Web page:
There is a dark side to pop. It can be heard in the Beatles' "Helter Skelter," the Rolling Stones' "Midnight Rambler," Elvis Costello's "Accidents Will Happen." For songwriters, bad news can be an inspiration. Alex Greenwald, the singer-guitarist of L.A.-based Phantom Planet, certainly went to dark places for his band's latest album, "Raise the Dead," which explores the grim phenomenon of cults. His new songs dig into some of the darkest American tales and tragedies of the 20th century, feeding on the legacies of Charles Manson, David Koresh, Jim Jones and others.
The process, he says, was fascinating and grueling, amusing and heartbreaking, as he wrote and recorded demos, sometimes alone, in a small Hollywood studio. "It all started with my fascination with cults and cult music, which started in 2004, when I started writing this record," Greenwald said, calling from Chicago between tour dates. "I became fascinated with how a cult will start with a charismatic leader whose heart possibly could have been in the right place within their distortion of reality. Somehow this clicked with me as unifying the songs."
"Music in any instance is an extremely quick way of conveying an emotion or an influence," Greenwald added. "Cults are based on mind control, effectively inserting your point, and music can do that almost immediately."
The songs on "Raise the Dead" are often bright and tuneful, with a layer of Bowie-esque glam, including the tracks "Do the Panic," "Dropped" and "Leave Yourself for Somebody Else." "Quarantine" rides spaced, Radiohead-like drift, with a vocal that could be classic Ray Davies. It's another stylistic shift for Phantom Planet, a band that first reached the pop masses through the song " California" (spread weekly nationwide under the opening credits on Fox's teen drama "The O.C."). They've existed as a group for 14 years, ever since Greenwald and some friends in the ninth grade began playing together in West Los Angeles.
Among those friends was drummer Jason Schwartzman, who remained with the band for several years even as his acting career took off after the 1998 film "Rushmore," but then finally left during the recording of "Phantom Planet."
Although the band's self-titled 2004 album leaned heavily toward garage rock, the new direction is unsurprising to Greenwald. "We had a four-year break," he said. "I'm a different person from what I was four years ago. I hear that every seven years all your cells regenerate. I don't know it that's true, but I like thinking that way because as people we change, we shed skins. Each record for me is as honest as I can be about what I'm going through. I don't live in a box. I experience as any things as I possible can, and if possible, write about them."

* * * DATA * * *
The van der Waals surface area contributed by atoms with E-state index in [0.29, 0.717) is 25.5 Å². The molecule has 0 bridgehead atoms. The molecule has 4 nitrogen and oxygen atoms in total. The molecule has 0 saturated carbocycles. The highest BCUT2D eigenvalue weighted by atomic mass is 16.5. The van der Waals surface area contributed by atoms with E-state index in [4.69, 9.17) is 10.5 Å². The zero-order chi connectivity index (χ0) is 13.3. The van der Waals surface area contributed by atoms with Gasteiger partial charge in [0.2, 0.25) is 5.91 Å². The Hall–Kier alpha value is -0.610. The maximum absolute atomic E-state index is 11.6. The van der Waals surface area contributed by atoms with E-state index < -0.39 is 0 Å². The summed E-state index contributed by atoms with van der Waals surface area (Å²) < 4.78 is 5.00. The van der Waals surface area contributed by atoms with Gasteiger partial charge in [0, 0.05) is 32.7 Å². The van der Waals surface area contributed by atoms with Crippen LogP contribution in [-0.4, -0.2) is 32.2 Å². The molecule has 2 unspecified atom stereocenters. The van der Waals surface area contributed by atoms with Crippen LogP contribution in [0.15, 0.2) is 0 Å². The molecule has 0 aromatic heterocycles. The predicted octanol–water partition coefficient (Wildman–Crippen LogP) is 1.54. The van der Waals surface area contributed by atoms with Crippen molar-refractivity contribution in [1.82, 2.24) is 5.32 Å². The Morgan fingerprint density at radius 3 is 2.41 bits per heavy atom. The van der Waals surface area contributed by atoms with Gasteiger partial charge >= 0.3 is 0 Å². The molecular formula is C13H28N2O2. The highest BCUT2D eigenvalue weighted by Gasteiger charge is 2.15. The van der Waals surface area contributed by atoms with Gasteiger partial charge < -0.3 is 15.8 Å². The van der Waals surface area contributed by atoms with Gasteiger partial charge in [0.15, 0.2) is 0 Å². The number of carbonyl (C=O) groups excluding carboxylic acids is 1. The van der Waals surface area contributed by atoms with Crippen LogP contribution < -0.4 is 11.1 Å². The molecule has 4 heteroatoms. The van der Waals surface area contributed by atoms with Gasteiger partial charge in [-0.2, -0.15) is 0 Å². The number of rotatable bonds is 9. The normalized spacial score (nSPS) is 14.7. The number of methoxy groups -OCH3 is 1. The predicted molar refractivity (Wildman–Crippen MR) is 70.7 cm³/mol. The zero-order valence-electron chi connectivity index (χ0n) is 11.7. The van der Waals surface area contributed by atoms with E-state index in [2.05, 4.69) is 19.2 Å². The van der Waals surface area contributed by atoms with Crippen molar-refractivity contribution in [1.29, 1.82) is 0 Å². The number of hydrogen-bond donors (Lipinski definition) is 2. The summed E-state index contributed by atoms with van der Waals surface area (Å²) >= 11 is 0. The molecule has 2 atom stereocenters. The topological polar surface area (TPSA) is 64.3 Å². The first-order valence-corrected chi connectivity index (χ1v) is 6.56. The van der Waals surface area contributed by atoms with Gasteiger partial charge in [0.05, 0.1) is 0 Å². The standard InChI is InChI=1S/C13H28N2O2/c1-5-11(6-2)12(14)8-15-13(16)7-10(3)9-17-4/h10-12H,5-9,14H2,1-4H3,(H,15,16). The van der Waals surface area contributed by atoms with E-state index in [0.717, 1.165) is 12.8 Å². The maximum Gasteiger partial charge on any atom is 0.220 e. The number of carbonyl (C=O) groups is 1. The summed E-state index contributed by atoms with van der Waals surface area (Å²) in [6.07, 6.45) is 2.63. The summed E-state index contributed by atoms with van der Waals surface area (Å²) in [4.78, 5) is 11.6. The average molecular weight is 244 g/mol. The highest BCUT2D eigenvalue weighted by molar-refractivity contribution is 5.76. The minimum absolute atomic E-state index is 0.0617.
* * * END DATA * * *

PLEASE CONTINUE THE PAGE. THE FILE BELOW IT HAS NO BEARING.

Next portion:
In researching the tragedies that informed the new songs, Greenwald listened to a tape from the Library of Congress from Nov. 18, 1978, as the Rev. Jim Jones orders his congregation to drink poisoned Kool-Aid in a mass suicide in the jungles of Guyana. But just as disturbing was a gospel record he came across by Jones, and the otherwise uplifting first song, "Welcome." "There are kids singing, and there is something about that that really saddened me," Greenwald says. "But feeling strongly about something is important when you're writing a song."
During the band's four years between albums, Phantom Planet did a few weeks on the road with the reunited Zombies, whose works had influenced Greenwald. And seeing the veteran rockers on tour so many years later left an impression. "To see that it can be a joyful experience to play for as long as you want it to be. Seeing that for us gave us a lot of hope for the future and strength."
Phantom Planet will perform Saturday at the Honda Center in Anaheim with Panic at the Disco, Motion City Soundtrack and The Hush Sound as part of the Honda Civic Tour.